Australian commanders to have complete control over nuclear-powered submarines and reactors
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Australian Navy commanders will have full operational control over their submarines and the powerful nuclear reactors onboard, despite the potential presence of US or UK engineers. 
Vice Admiral Jonathan Mead, chief of the AUKUS submarine taskforce, has rejected criticisms that the nuclear propulsion program, based on US technology, would undermine Australian sovereignty. 
"When we take command of our first boat, we will have sovereign capability," he told 7.30's Sarah Ferguson in an exclusive interview. 
Details of extensive plans to build a fleet of eight boats powered with weapons-grade uranium will be revealed next month. 
Vice Admiral Mead was asked what would happen onboard in the event of any dispute over the nuclear reactor, including following an accident, between a US or UK engineer and the boat's Australian commander.
"We would expect anyone, be it a foreign engineer or an Australian engineer, to provide advice," he said. 
But the commanding officer of that submarine, the Australian, would have "command and control over the reactor, over the submarine – unequivocal". 
The defining feature of the submarine deal is that the highly enriched uranium reactors that power the boats will be supplied by either the US or UK, and "welded shut".
The use of weapons-grade fuel means the reactors do not need to be opened for refuelling over the 30-plus-year life of the boat. Reactors that run on low-enriched uranium, like those used by the French and Chinese navies, do require refuelling. 
This also means Australia will not need to manufacture nuclear fuel – one of the commitments the country has made to the International Atomic Energy Agency.
Vice Admiral Mead said Australia would, however, be sending people to US "design facilities" so we would understand "every element of detail of that reactor". 
Asked if Australia is considering building its own nuclear reactors in the future, Vice Admiral Mead said: "We are not envisioning that at the moment, we haven't gone into that at the moment." 
The senior Navy official has spoken previously about the need for the AUKUS program to have public support. 
Asked what would happen to an Australian nuclear-propelled submarine that was hit by a missile, Vice Admiral Mead said he could not reveal the technical details but that "nuclear-powered submarines are designed for exacting standards".
He also said that submariners receive only minimal doses of radiation onboard – less than an ordinary person walking the streets of a capital city.
Addressing the scale of the program, Vice Admiral Mead said if Australia wanted to begin construction of new boats in Adelaide "towards the end of this decade" the government would need to quickly finalise the construction of a revamped shipyard.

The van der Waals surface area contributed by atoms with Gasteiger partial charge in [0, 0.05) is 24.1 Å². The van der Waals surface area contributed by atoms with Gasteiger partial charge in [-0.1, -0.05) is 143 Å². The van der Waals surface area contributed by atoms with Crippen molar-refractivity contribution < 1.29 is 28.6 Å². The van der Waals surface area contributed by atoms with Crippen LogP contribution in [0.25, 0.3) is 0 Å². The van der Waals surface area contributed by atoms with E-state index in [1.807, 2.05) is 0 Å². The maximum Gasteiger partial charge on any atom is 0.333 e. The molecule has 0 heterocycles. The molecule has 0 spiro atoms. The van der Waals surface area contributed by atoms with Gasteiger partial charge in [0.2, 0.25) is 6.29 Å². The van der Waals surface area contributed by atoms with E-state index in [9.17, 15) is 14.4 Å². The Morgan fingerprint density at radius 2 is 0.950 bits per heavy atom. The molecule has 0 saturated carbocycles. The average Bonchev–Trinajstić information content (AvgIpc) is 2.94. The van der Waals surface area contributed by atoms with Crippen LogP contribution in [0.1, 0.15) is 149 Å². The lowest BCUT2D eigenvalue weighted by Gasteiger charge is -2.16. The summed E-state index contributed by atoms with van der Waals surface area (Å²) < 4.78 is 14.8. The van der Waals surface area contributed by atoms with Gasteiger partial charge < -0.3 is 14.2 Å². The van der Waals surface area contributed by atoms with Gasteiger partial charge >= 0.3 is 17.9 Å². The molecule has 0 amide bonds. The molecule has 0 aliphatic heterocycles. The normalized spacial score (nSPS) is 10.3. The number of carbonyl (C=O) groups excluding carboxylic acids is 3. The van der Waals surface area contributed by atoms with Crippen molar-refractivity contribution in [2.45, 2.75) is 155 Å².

He also described the extraordinary staffing requirements of the project, requiring nuclear physicists, chemists and engineers, as well as specialist tradesmen. 
One of the biggest questions around AUKUS is whether Australia would be left without a functioning submarine force before the new boats are launched, as the ageing Collins fleet approaches retirement.
Vice Admiral Mead said unequivocally there would be no gap, but would not be drawn on the Navy's specific plans.
The UK defence secretary, Ben Wallace, recently suggested a new submarine design the three countries could share was under consideration. 
Asked whether that strategy would further delay the delivery of new submarines, Vice Admiral Mead reaffirmed there would be no gap in Australia's capability. 
Vice Admiral Mead said rapid changes in the Indo Pacific had sharpened strategic competition.
"We've also seen in recent years a significant modernisation in the Chinese military, particularly the Navy," he said.
Australia's current fleet of Collins class submarines run on diesel-electric engines that are extremely quiet when running off the battery. 
Nuclear submarines have massive range and the stealth advantage of not needing to resurface, but they do have reactor components that can't be easily switched off to "go quiet". 
The pros and cons of nuclear and conventional submarines have led defence analysts to suggest a new generation of diesel submarines should be considered as well, particularly to operate closer to the Australian coastline – while the nuclear boats could be prioritised for operations further away from the mainland.
But Vice Admiral Mead said the nuclear submarines would be a good option in both theatres.
"Nuclear-powered submarines provide a capability to deploy away from the home shore, or to deploy close to home shore," he said. 
Pressed on whether conventional submarines would be quieter for closer operations, Vice Admiral Mead said under some circumstances nuclear submarines could be "just as quiet". 
"It's often more to do with the age and the technology of the submarine that we are dealing with," he said.
Vice Admiral Mead said the purpose of nuclear-powered submarines was to "put the greatest question of doubt in the enemy's mind" and "if necessary, respond with massive firepower". 
This type of game-changing capability, he said, would change Australia's "strategic personality". 
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